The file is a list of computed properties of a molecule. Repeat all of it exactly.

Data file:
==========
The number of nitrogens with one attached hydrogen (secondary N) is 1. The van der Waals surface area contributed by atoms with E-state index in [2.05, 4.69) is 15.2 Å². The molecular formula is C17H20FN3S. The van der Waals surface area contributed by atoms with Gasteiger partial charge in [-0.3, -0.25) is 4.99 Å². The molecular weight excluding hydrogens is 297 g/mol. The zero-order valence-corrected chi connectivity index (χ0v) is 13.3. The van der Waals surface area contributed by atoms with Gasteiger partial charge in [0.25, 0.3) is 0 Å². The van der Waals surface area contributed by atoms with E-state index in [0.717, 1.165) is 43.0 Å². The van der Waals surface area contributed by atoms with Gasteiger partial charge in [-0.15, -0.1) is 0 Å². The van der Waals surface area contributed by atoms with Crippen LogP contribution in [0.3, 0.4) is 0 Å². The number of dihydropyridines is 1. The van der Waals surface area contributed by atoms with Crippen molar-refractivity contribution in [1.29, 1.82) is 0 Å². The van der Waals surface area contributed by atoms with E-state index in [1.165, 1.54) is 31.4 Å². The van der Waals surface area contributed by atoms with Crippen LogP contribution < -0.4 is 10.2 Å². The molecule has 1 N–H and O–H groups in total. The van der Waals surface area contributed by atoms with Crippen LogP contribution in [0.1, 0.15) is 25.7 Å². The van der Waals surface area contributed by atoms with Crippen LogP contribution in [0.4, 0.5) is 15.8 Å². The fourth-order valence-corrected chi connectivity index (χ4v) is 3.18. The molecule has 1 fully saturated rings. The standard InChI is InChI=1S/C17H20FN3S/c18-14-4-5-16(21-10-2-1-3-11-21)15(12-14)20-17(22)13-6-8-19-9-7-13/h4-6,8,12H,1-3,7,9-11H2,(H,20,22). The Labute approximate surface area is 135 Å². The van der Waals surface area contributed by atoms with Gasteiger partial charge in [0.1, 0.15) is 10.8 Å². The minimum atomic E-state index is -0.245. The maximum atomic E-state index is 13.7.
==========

The number of nitrogens with one attached hydrogen (secondary N) is 1. The van der Waals surface area contributed by atoms with E-state index in [2.05, 4.69) is 15.2 Å². The molecular formula is C17H20FN3S. The van der Waals surface area contributed by atoms with Gasteiger partial charge in [-0.3, -0.25) is 4.99 Å². The molecular weight excluding hydrogens is 297 g/mol. The zero-order valence-corrected chi connectivity index (χ0v) is 13.3. The van der Waals surface area contributed by atoms with Gasteiger partial charge in [0.25, 0.3) is 0 Å². The van der Waals surface area contributed by atoms with E-state index in [0.717, 1.165) is 43.0 Å². The van der Waals surface area contributed by atoms with Gasteiger partial charge in [-0.15, -0.1) is 0 Å². The van der Waals surface area contributed by atoms with Crippen LogP contribution in [0.3, 0.4) is 0 Å². The number of dihydropyridines is 1. The van der Waals surface area contributed by atoms with Crippen molar-refractivity contribution in [1.29, 1.82) is 0 Å². The van der Waals surface area contributed by atoms with E-state index in [1.165, 1.54) is 31.4 Å². The van der Waals surface area contributed by atoms with Crippen LogP contribution < -0.4 is 10.2 Å². The molecule has 1 N–H and O–H groups in total. The van der Waals surface area contributed by atoms with Crippen LogP contribution in [0.1, 0.15) is 25.7 Å². The van der Waals surface area contributed by atoms with Crippen LogP contribution in [0.4, 0.5) is 15.8 Å². The fourth-order valence-corrected chi connectivity index (χ4v) is 3.18. The molecule has 1 fully saturated rings. The standard InChI is InChI=1S/C17H20FN3S/c18-14-4-5-16(21-10-2-1-3-11-21)15(12-14)20-17(22)13-6-8-19-9-7-13/h4-6,8,12H,1-3,7,9-11H2,(H,20,22). The Labute approximate surface area is 135 Å². The van der Waals surface area contributed by atoms with Gasteiger partial charge in [0.1, 0.15) is 10.8 Å². The minimum atomic E-state index is -0.245. The maximum atomic E-state index is 13.7.